“Neri, I welcome everyone, no matter why they come to me. I will never turn them away. But I wish they would follow because of who I am, not because of what I can do for them.” He took in a slow breath. “You know. True friends are those that don’t expect anything from you, those that stay your friend no matter what. But for now, their love for me is conditional—they will love and they will follow as long as I have something to give them.”
Was that why I followed him? For the promise of something more? I felt shame seep into my gut. But I had always strived to be different. And I was determined not to be just another follower.
“Neri, for those following me—if they follow far enough—they will see with their eyes what true love really is.”
Yeshua put his hand on my shoulder and firmly squeezed. “No conditions.”
Looking up, the jackals were at the gate. Where the road entered the village, a pack of brightly colored Pharisees prowled, all staring our way, arms crossed as if trying to bar entry. Like jackals, I felt they were hungry for fresh meat. But there would be no meat for them, not while I was around.
In the weeks leading up to the launch of my novel, We Called Him Yeshua, I’ve been posting the first several chapters. Last week I posted chapter 6. Today I give you the seventh chapter, and from there you can navigate to earlier chapters if you like.
– Nathan –
Samuel burst through the door, “Nathan, get up!”
“What?” I rubbed my eyes and stretched as the other three shouldered their way in, tripping over each other and crashing in a jumbled heap onto the floor of my bedroom. “Ssshhh. You’ll wake em up,” I whispered, motioning toward my parents’ room. Outside, sunrise was still about an hour away. The rest of the town was sure to be sleeping. Perfect.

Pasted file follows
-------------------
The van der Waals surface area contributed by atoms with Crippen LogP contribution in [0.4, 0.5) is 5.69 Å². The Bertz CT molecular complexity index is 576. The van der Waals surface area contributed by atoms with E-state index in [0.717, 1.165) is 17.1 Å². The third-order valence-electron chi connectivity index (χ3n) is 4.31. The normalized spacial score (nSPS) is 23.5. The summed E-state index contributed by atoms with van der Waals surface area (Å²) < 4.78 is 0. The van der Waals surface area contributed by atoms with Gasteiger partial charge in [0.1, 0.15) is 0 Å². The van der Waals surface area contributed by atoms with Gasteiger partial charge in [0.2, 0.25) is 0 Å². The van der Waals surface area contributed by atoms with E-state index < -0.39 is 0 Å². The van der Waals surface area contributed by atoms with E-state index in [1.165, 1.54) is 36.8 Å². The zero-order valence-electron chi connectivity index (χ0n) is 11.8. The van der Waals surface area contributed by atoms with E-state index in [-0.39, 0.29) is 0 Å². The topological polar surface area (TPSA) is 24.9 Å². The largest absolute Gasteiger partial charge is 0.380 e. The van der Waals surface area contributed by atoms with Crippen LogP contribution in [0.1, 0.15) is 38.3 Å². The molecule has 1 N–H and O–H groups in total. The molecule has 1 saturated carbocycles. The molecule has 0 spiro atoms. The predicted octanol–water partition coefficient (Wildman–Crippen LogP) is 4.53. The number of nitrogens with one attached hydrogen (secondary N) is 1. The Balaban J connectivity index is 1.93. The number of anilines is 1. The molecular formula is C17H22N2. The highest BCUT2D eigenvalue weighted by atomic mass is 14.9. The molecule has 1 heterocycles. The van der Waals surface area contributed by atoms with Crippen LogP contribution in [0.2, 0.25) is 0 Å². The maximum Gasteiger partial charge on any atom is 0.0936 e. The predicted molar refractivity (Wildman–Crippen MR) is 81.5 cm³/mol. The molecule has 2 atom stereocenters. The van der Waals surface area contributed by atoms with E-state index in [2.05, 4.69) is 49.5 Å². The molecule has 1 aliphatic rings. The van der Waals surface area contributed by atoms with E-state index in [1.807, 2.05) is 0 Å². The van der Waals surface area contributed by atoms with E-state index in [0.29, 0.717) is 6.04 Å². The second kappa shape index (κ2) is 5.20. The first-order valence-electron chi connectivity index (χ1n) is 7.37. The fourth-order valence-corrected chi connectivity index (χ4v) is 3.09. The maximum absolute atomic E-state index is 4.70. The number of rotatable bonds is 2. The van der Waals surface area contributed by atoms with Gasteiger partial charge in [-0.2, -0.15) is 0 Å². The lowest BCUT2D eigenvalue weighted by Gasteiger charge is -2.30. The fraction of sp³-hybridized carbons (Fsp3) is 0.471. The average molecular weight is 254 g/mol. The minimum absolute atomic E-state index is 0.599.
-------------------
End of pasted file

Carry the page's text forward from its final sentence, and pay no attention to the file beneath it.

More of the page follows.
Throwing off my blanket, I looked to Jacob, “Got the ropes?”
“Don’t be foolish,” he shot back. “Let’s get going. We don’t have much time.”
Soon we were running up the road toward the center of town. Well, I wasn’t running. My twisted, crippled legs saw to that. I clung to my woven mat, with each of my friends holding a corner as they ran. Zachery and Josiah led the way. Samuel and Jacob, being taller, held the back corners high, allowing me to sit up.
Soft grey light began seeping into the sky. Two tall stone houses flanked the south road where it entered the square—we headed there. Off narrow alleys intersecting the road, outside stairs led to the upper floors and the rooftop terraces.
Samuel quietly climbed the stairs up one house, Jacob the other. Tying the rope to a pillar on the terrace, Samuel then threw it to Jacob, impatiently waiting on top of the other house. With both ends secure, the middle of the rope sagged down between the two houses.